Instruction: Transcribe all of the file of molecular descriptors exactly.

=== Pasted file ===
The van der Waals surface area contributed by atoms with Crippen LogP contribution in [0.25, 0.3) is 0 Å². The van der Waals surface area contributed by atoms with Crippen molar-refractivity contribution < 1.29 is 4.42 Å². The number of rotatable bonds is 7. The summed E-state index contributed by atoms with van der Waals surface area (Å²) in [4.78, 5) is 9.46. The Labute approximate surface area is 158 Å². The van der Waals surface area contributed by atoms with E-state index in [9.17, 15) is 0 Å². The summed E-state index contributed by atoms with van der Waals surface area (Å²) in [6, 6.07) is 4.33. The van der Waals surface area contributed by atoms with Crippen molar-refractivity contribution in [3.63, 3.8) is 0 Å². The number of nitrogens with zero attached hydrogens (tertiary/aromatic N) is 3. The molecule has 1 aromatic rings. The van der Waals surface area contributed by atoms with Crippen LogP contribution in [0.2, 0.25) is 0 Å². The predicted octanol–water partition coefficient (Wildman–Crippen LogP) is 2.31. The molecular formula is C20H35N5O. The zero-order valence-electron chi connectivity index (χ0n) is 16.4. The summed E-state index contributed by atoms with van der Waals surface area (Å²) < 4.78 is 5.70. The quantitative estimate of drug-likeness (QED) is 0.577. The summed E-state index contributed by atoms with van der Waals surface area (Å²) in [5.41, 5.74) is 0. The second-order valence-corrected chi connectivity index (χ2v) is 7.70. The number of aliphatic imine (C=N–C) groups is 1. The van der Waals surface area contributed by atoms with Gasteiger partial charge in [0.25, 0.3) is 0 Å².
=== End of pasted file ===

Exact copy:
The van der Waals surface area contributed by atoms with Crippen LogP contribution in [0.25, 0.3) is 0 Å². The van der Waals surface area contributed by atoms with Crippen molar-refractivity contribution < 1.29 is 4.42 Å². The number of rotatable bonds is 7. The summed E-state index contributed by atoms with van der Waals surface area (Å²) in [4.78, 5) is 9.46. The Labute approximate surface area is 158 Å². The van der Waals surface area contributed by atoms with E-state index in [9.17, 15) is 0 Å². The summed E-state index contributed by atoms with van der Waals surface area (Å²) in [6, 6.07) is 4.33. The van der Waals surface area contributed by atoms with Crippen molar-refractivity contribution in [3.63, 3.8) is 0 Å². The number of nitrogens with zero attached hydrogens (tertiary/aromatic N) is 3. The molecule has 1 aromatic rings. The van der Waals surface area contributed by atoms with Crippen LogP contribution in [0.2, 0.25) is 0 Å². The predicted octanol–water partition coefficient (Wildman–Crippen LogP) is 2.31. The molecular formula is C20H35N5O. The zero-order valence-electron chi connectivity index (χ0n) is 16.4. The summed E-state index contributed by atoms with van der Waals surface area (Å²) < 4.78 is 5.70. The quantitative estimate of drug-likeness (QED) is 0.577. The summed E-state index contributed by atoms with van der Waals surface area (Å²) in [5.41, 5.74) is 0. The second-order valence-corrected chi connectivity index (χ2v) is 7.70. The number of aliphatic imine (C=N–C) groups is 1. The van der Waals surface area contributed by atoms with Gasteiger partial charge in [0.25, 0.3) is 0 Å².